Starting in 2006, Warner Brothers Animation and DC Entertainment have been steadily releasing a series of animated films based on various storylines and characters from the company’s vast comics universe. The latest installment in the DC Universe Animated Original Movies series pits two of the company’s most renowned super-teams against each other in Justice League vs. Teen Titans. The film, directed by Sam Liu and written by DCAU veteran Alan Burnett and longtime comic writer Bryan Q. Miller, is a loose adaption of several arcs of Marv Wolfman and George Perez’s legendary 1980s comics book series The New Teen Titans.
The film begins with the Justice League battling The Legion of Doom. The League has things well in hand, until a demonic presence overtakes the body of Weather Wizard and begins trashing the team. Robin (the Damian Wayne version) commandeers the Batplane despite being put on crowd control duty, and uses it to successfully incapacitate the villain. Due to his insubordination, Batman decides his son needs to learn the value of teamwork and forces him to join the Teen Titans.
Initially, Damian coldly rejects the group, made up of Starfire, Blue Beetle, Beast Boy and Raven. However, he and Raven begin bonding, eventually opening him up to the point that he agrees to accompany the Titans on a night out to an amusement park. The group’s fun is short-lived, however, as Raven is confronted by minions of the demon Trigon, who are only defeated in a hellacious battle with the teens. It’s only then that Raven reveals to the team that Trigon is her father and that he wishes to use her to get to Earth so he can conquer it.
The members of the Justice League attack the Titans while under Trigon’s control and decimate the team, capturing Raven in the process. The Titans are able to break the spell on league-member Cyborg, bringing him into their ranks for the duration of the film. The team are able to free the League and leave them to battle Trigon, while the Titans retreat to the demon’s dimension in order to defeat him.
I must admit, I was a bit wary going into Justice League vs Teen Titans. For starters, the Titans are my favorite comic book franchise and hold a deep personal connection to me. On top of that, I haven’t been a fan of the last several DC Animated home videos, such as Justice League: War and Batman: Bad Blood, which share continuity with the film. My worries proved to be unfounded, however, as I greatly enjoyed the movie. Writers Burnett and Miller show a deep understanding of the family like dynamics that make the Titans work as a team, and deftly transfer those elements to the screen.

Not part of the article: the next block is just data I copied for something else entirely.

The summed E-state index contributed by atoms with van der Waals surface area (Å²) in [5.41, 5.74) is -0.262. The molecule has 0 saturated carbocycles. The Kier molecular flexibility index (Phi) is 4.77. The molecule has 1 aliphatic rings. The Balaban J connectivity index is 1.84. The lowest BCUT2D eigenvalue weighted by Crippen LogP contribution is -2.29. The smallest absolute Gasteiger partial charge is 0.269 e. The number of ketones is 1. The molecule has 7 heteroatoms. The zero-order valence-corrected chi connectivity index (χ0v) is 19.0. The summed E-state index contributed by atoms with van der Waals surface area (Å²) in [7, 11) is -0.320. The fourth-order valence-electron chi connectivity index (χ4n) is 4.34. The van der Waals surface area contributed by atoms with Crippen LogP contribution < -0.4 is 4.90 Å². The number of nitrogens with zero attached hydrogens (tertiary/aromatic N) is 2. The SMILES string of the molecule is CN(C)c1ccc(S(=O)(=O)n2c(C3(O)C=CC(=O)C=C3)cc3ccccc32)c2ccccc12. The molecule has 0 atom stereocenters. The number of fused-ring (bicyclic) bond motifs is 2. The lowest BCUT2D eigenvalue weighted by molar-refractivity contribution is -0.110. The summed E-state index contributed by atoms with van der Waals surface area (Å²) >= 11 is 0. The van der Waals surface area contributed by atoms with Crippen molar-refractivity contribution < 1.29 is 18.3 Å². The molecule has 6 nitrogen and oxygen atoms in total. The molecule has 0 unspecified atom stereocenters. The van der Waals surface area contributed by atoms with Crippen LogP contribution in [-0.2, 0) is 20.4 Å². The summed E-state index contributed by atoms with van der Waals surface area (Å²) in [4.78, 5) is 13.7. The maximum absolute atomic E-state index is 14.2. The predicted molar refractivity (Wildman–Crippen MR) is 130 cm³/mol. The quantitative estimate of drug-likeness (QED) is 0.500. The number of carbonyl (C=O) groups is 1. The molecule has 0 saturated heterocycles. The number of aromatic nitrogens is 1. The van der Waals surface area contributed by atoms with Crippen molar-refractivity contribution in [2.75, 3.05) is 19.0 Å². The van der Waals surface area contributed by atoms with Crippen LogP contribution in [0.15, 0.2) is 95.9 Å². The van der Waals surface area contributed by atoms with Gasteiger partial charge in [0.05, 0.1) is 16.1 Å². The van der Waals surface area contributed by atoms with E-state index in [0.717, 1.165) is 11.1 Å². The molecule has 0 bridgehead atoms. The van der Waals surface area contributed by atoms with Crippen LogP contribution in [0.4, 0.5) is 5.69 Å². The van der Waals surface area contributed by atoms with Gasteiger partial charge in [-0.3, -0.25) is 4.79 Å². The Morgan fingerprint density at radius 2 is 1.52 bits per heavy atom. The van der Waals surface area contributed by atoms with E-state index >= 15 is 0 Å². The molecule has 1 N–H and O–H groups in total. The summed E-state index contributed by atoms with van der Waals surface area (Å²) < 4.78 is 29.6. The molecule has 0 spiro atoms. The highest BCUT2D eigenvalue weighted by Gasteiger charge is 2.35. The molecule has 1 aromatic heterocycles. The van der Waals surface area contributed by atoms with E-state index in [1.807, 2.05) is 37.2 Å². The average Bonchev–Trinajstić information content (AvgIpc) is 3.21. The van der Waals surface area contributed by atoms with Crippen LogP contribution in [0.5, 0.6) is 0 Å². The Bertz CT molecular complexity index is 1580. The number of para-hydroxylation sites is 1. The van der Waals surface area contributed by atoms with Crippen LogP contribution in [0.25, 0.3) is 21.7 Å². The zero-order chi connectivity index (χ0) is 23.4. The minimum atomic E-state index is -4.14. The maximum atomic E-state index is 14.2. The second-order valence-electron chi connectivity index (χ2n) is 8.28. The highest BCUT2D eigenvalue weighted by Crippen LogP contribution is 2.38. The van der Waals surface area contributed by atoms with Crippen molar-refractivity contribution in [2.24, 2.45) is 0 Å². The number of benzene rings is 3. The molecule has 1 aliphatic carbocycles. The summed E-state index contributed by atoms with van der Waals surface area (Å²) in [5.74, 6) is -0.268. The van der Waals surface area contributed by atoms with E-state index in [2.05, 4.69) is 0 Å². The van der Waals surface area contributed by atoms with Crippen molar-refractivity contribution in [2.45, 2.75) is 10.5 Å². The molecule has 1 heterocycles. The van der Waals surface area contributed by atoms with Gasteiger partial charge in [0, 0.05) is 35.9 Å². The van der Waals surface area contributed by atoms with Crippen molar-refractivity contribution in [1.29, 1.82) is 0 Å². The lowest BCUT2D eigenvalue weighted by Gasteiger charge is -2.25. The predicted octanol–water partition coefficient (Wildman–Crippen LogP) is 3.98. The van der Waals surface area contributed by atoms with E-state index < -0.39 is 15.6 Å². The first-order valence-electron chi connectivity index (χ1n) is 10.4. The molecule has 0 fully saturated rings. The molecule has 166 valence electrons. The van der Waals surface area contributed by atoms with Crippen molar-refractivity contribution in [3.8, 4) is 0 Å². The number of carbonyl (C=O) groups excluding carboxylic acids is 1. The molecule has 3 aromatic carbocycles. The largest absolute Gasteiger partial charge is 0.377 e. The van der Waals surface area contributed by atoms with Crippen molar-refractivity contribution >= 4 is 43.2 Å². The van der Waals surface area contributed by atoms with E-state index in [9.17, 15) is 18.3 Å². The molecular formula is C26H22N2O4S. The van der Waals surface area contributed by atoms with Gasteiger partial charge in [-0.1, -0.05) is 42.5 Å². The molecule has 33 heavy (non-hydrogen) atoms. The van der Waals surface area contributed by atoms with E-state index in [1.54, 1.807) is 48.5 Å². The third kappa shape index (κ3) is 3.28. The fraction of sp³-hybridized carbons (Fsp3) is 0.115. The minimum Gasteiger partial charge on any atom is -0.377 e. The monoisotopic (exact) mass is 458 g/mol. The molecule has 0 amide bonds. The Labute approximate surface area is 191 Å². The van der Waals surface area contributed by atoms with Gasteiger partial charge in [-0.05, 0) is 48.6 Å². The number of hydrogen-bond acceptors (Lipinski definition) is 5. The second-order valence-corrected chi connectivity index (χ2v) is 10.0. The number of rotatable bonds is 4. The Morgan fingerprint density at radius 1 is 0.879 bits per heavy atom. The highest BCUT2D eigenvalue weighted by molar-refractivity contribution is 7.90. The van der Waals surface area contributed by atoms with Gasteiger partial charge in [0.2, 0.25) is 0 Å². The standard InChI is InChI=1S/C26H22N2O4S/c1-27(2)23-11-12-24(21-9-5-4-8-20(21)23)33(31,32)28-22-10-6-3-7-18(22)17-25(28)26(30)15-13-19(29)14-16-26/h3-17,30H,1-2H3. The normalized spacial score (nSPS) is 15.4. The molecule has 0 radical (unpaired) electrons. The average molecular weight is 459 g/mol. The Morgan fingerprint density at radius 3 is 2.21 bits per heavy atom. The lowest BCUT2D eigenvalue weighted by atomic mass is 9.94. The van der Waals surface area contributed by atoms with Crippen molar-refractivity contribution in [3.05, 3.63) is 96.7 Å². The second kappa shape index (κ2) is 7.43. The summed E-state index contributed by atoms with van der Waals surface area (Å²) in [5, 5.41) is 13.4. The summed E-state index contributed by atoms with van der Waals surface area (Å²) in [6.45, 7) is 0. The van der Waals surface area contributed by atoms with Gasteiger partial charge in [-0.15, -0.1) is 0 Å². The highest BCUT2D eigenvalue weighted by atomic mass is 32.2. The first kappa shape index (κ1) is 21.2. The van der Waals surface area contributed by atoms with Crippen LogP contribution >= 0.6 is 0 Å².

The writers also do a very good job of keeping the film in continuity with its aforementioned predecessors while still including numerous references to Titans continuity including Starfire’s relationship with Nightwing, Cyborg spending about half of the film with the team and Raven’s entire back story being faithfully translated. Speaking of Titans continuity, I would encourage fans to watch through the film’s credits as there’s a scene at their midpoint that sets up the sequel to this film as a long-awaited adaption of the legendary Judas Contract storyline.
From a technical standpoint, Justice League vs Teen Titans is more than serviceable. It’s Liu-directed animation is clean and easy to follow. In fact, it’s the best looking DC animated film since the series’ continuity was consolidated after Justice League: War. The voice acting is well done as well, with newcomers Taissa Farmiga, Brandon Soo Hoo, Kari Wahlgreen, and Jake T. Austin (as Raven, Beast Boy, Starfire and Blue Beetle respectively) delivering fine performances that stand with series regulars such as Stuart Allen (Robin), Jerry O’Connell (Superman), Rosario Dawson (Wonder Woman) and Sean Maher (Nightwing).
Justice League vs Teen Titans absolutely gets a recommendation from me, for both major Titans fans and general DC Animation fans. I would absolutely suggest that the former group pick up the Blu Ray release if they can, as it’s chock-full of Titans related special features. More casual DC fans would be most likely be satisfied checking the film out on-demand or on iTunes.